Bees are the unsung heroes of our ecosystems. Yet, in spite of that, there has been a m
assive decline in their numbers since the end of WW2, and we have lost 97% of our wildflower meadows.
The loss of insects has a knock effect, especially on garden birds, hedgehogs, and even bats that eat them. Bumblebees are needed to pollinate crops and fruit trees, but their habitats have become fragmented. They also are vitally important in helping to support our garden ecosystems and the biodiversity that depends on them. So, we’re celebrating World Bee Day by creating a buzz around three brands committed to doing their bit for our hard-working insect friends.
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Created by conservation scientists, Seedball offers a new twist on an ancient technique for increasing seed germination rates – helping to fill our gardens, balconies and window boxes with native wildflowers, bees and butterflies. Established in 2012, Seedball is a multiple award-winning gardening product that appeals to gift-givers, non-expert gardeners, and people keen to support their back-garden wildlife. It’s also ideal for people with limited mobility, as well as offering a fun educational tool for children learning about nature.
Native wildflowers are naturally slow to germinate, and as such, loosely scattered seeds can often be eaten by ants, birds and mice. Seedball helps to solve this problem by encasing the seed in a protective ball of clay, compost and chilli.
A barrier of dried outer clay means that the seed is inaccessible to predators, and once sufficient water permeates the clay, the seed inside will begin to germinate – helped along by the nutrients and minerals contained within the ball. The chilli powder continues to deter slugs and snails while the seed ball slowly degrades and the seeds sprout.
Seed balls are straightforward to use – simply scatter on top of soil or compost (no digging or expertise required!) and nature will do the rest. Offering bee-specific seed mixes, as well as for a range of other bugs and critters, Seedball is a great brand to stock up on if you’re looking for impactful, eco-conscious brands.
For more tips on how you can cultivate a bug and bee-friendly garden, check out their tips here.
Sister Bees began with Kelly’s beekeeping hobby. Struggling with facial eczema, she soon discovered that by using beeswax, coupled with other healthy ingredients, she could not only improve, but rid herself of eczema completely.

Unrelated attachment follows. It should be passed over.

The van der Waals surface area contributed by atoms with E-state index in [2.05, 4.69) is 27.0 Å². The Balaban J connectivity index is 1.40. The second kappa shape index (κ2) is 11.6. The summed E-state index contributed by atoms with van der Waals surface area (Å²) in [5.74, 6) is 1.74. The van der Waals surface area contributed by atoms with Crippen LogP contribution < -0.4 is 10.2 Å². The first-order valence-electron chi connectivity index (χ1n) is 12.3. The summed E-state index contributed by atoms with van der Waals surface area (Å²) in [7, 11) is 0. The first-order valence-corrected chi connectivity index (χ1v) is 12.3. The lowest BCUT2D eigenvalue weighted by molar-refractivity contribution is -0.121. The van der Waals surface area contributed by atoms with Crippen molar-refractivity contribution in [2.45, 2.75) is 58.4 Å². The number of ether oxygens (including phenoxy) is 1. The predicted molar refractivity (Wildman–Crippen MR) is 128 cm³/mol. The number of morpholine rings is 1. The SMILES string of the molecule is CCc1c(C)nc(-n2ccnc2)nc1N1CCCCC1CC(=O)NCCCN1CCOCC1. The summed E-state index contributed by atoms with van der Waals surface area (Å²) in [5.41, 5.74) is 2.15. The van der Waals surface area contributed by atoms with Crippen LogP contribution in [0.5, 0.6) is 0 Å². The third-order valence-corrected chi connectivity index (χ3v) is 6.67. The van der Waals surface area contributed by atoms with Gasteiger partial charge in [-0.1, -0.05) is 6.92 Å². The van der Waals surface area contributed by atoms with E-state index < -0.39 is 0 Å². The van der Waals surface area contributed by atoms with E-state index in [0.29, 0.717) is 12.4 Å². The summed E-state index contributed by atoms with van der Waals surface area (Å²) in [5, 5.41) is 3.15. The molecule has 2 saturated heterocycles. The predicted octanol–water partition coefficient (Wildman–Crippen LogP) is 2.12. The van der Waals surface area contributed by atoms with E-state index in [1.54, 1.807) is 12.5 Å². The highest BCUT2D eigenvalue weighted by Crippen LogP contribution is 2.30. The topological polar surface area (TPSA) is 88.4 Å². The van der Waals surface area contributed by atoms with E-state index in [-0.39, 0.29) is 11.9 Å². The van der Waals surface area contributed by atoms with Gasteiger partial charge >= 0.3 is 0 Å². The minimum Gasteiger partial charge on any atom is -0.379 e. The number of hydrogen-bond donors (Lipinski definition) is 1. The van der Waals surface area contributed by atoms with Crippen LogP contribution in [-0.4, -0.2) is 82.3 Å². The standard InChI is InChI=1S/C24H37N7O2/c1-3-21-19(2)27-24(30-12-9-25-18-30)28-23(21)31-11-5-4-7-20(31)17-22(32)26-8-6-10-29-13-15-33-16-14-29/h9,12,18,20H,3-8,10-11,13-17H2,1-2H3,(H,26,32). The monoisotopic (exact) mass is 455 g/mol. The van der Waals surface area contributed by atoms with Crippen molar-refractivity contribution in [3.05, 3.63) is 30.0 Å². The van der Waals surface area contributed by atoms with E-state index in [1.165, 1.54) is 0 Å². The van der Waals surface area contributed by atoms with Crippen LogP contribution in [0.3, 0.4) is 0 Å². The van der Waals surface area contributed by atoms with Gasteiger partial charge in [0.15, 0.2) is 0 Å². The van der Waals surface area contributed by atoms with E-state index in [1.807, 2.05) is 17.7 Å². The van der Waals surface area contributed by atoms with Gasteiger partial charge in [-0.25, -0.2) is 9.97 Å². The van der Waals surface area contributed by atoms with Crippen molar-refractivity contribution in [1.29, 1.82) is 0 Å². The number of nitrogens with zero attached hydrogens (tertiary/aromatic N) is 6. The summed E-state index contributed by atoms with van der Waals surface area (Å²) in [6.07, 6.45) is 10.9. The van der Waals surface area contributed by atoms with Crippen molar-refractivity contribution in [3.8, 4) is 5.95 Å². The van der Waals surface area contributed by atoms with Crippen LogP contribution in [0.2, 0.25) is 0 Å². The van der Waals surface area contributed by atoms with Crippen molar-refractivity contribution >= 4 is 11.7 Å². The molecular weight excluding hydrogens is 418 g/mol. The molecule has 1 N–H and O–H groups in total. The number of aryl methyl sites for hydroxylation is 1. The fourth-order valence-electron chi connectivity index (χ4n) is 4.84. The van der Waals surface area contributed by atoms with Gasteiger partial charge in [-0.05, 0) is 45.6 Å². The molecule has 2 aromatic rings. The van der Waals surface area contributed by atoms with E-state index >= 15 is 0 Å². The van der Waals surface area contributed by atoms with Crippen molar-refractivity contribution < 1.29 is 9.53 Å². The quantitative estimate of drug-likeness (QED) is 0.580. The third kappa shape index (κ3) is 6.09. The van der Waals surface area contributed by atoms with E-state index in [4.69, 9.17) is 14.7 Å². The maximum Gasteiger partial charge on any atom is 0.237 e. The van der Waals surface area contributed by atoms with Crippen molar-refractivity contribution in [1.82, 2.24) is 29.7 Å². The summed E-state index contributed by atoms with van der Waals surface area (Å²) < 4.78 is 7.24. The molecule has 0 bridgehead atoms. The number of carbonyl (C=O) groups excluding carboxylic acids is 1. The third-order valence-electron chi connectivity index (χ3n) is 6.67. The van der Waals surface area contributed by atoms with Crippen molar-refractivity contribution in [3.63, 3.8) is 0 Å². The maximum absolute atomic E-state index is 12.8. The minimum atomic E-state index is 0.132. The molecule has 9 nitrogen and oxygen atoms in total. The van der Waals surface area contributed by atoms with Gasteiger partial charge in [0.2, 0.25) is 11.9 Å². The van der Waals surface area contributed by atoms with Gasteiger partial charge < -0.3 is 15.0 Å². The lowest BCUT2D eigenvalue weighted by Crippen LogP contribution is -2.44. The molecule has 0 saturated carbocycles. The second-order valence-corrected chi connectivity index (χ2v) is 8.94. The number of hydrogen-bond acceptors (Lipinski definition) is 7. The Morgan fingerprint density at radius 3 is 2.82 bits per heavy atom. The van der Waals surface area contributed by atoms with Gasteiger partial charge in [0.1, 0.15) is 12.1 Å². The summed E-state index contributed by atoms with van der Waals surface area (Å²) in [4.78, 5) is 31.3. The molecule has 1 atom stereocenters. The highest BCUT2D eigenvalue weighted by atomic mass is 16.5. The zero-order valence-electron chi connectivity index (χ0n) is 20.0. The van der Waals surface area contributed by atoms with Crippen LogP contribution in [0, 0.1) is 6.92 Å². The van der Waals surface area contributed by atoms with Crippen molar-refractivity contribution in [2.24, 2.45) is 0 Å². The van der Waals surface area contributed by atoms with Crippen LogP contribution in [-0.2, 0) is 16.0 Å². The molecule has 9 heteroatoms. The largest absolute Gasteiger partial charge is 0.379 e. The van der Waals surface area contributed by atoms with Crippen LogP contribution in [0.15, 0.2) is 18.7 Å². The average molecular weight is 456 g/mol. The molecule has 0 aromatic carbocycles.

Soon after this realisation, she and her sister Kim began making more bee-related cosmetics such as lip balms, soaps, deodorants and more. Having since branched out into bee-themed home and giftware, they’re all about championing nature’s busiest insect. They now partner with local beekeepers to source their honey and the wax for the candles they sell.
Bees with Stories is the first brand of bee products exclusively sourced from Africa, enabling African beekeepers to sell their bee products to customers around the world. Founder Madvee had an idea and turned it into a project – Bees with Stories. Through ‘Bees with Stories’, she hopes to showcase that profit-making enterprises can exist while still having a positive social impact.
After a year or so of field research in the apiculture sector in Africa, it became obvious to Madvee that the most significant challenge faced by African beekeepers is the inability to access markets and fetch a fair price for their products. Lack of traceability and branding, high transaction costs, weak negotiation skills and bargaining power, and poor market information are the underlying reasons why African honey varietals hardly ever make it to the international market despite their premium quality, which can match any high-quality honey produced anywhere else in the world.
Most African honey varietals are organic by default, with African beekeeping often practiced in remote areas where the bees are surrounded by native vegetation, free of GMOs, pesticides, pollution, cities, and busy roads — some of the basic requirements for organic beekeeping. The hives are made exclusively from naturally occurring materials, such as wood, and no chemical glues/residues and plastics are used in and around the hives.
With the aim of putting African bee products on the map while doing some good along the way, Bees with Stories has started with an introduction of African honey varietals, highlighting their unique identity and flavours while bringing additional income to the communities behind their production.
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